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Developing countries stand to profit most from advances in genome science, say Samuel Broder (Celera Genomics), Stephen Hoffman (Sanaria) and Peter Hotez (George Washington University, United States), in this EMBO Reports viewpoint article. They claim that biotechnology coupled with genomics might emerge as the key technology for improving global health in the 21st century.

But the authors warn that developing-world diseases should no longer be viewed in purely medical or public health contexts. Infectious diseases are likely to pose a major risk to the economic survival of many developing nations. And recent studies suggest that some of these diseases may have wider implications for global security, with possible links to the probability that a nation will experience armed conflict.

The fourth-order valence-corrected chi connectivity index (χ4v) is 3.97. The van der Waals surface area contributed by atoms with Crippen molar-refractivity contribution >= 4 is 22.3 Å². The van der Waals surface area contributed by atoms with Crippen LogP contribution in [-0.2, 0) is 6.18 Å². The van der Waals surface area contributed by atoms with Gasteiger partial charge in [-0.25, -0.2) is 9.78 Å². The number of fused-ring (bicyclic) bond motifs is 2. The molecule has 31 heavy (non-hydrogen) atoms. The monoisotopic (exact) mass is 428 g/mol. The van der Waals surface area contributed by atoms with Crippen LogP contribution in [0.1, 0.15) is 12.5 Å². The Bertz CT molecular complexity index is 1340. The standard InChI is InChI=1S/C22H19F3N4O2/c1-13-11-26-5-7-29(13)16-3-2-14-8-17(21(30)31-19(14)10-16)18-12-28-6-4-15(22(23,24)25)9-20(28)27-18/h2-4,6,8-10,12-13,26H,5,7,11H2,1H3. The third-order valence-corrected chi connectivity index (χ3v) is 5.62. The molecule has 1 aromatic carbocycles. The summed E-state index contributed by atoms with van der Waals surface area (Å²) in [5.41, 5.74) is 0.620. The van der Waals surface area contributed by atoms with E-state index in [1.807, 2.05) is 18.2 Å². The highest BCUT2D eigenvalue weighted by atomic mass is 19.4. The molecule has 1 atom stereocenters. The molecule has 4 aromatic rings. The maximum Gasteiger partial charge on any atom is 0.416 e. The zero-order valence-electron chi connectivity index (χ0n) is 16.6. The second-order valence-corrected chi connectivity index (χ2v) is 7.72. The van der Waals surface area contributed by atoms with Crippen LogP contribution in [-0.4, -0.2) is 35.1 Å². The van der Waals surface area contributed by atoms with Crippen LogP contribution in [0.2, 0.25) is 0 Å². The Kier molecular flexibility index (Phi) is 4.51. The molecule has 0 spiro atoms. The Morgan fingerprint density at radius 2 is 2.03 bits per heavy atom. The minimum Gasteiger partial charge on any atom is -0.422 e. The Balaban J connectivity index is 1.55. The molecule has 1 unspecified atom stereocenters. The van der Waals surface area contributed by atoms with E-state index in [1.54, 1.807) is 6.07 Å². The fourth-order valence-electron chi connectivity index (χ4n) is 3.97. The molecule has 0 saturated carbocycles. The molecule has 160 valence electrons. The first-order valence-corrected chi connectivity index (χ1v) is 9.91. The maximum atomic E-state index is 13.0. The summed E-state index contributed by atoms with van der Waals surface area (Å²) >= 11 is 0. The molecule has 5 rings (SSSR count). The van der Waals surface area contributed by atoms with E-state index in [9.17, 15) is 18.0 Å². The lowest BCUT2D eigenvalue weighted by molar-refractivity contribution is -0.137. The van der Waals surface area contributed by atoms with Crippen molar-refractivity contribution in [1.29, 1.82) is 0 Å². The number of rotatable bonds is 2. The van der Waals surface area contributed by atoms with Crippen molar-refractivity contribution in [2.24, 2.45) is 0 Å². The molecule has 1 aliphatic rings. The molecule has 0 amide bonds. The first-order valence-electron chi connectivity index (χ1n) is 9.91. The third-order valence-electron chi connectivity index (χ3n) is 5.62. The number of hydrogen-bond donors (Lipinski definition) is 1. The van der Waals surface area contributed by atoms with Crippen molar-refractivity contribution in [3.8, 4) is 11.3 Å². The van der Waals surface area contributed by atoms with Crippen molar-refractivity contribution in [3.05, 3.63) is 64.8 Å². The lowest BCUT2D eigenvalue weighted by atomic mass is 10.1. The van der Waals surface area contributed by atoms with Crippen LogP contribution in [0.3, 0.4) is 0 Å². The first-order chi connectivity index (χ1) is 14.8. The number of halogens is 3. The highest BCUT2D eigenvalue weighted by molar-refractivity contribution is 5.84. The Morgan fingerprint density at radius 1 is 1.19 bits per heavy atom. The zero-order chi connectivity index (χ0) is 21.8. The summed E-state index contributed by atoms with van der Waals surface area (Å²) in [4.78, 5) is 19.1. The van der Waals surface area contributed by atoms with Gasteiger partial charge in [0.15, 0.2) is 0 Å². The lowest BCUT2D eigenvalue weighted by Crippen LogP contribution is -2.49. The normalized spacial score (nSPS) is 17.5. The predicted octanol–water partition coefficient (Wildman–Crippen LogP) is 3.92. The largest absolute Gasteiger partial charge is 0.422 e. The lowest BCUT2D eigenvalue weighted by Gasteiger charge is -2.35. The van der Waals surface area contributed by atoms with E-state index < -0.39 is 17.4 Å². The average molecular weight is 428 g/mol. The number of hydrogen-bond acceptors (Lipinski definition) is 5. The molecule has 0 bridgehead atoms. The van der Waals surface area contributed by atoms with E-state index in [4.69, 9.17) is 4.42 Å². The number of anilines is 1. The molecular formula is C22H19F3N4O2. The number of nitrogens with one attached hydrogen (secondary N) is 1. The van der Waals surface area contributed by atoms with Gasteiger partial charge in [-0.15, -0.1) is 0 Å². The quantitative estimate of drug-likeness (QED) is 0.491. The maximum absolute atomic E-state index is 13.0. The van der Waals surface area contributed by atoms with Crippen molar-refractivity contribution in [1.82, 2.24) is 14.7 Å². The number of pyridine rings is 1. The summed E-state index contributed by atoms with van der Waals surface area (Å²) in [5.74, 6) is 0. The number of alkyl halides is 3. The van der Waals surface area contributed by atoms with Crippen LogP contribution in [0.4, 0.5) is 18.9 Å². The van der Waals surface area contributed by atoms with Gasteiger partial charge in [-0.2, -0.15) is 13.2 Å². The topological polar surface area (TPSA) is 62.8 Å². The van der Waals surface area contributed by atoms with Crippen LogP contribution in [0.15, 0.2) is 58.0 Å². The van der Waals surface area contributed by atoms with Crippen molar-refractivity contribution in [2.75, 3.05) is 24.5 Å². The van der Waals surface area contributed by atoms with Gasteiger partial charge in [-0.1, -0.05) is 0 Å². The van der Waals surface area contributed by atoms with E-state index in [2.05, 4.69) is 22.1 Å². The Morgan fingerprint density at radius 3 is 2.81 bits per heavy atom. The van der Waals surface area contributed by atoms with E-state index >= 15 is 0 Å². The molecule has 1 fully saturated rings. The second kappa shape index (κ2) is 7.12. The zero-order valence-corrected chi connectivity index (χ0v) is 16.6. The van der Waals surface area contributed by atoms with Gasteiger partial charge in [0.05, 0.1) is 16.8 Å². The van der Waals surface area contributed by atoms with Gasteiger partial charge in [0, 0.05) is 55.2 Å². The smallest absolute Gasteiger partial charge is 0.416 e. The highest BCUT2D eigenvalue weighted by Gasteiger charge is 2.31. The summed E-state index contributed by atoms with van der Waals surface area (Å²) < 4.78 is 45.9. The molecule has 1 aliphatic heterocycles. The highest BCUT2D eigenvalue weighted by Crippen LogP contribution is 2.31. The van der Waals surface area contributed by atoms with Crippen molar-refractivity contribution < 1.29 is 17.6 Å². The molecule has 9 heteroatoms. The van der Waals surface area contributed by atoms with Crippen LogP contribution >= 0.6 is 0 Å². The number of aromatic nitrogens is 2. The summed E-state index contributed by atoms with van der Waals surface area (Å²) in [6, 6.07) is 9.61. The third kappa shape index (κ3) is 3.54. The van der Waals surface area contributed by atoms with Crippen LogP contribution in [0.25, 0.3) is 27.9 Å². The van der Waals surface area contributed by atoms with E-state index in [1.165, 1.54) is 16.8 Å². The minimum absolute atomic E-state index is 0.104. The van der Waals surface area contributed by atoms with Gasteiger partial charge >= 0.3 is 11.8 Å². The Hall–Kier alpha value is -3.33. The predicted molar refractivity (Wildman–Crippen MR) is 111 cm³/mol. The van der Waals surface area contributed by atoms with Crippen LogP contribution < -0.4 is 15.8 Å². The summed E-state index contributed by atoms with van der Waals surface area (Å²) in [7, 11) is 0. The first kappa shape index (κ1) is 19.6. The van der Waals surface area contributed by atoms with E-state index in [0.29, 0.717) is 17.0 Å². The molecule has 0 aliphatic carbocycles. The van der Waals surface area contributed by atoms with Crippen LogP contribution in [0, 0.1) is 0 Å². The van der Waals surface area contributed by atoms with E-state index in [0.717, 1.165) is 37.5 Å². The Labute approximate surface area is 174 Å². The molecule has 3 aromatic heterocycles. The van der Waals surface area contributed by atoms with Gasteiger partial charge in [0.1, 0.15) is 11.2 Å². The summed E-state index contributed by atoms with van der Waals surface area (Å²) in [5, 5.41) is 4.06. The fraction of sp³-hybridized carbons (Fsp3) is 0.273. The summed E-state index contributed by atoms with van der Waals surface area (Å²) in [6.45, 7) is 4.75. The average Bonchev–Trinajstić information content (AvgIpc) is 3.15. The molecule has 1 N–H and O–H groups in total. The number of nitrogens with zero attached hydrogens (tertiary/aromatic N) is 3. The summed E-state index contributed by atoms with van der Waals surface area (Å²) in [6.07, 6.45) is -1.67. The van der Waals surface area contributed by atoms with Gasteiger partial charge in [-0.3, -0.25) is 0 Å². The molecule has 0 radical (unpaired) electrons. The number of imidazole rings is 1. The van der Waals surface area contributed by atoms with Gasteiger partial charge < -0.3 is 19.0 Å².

Genomic research has already advanced our knowledge of infectious diseases, with the genome sequences of many pathogens now established. The authors say that the new tools of comparative genomics, computational biology, and informatics offer remarkable opportunities for reducing the negative impact of diseases in developing countries.

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Reference: EMBO reports 3, 9, 806 (2002)

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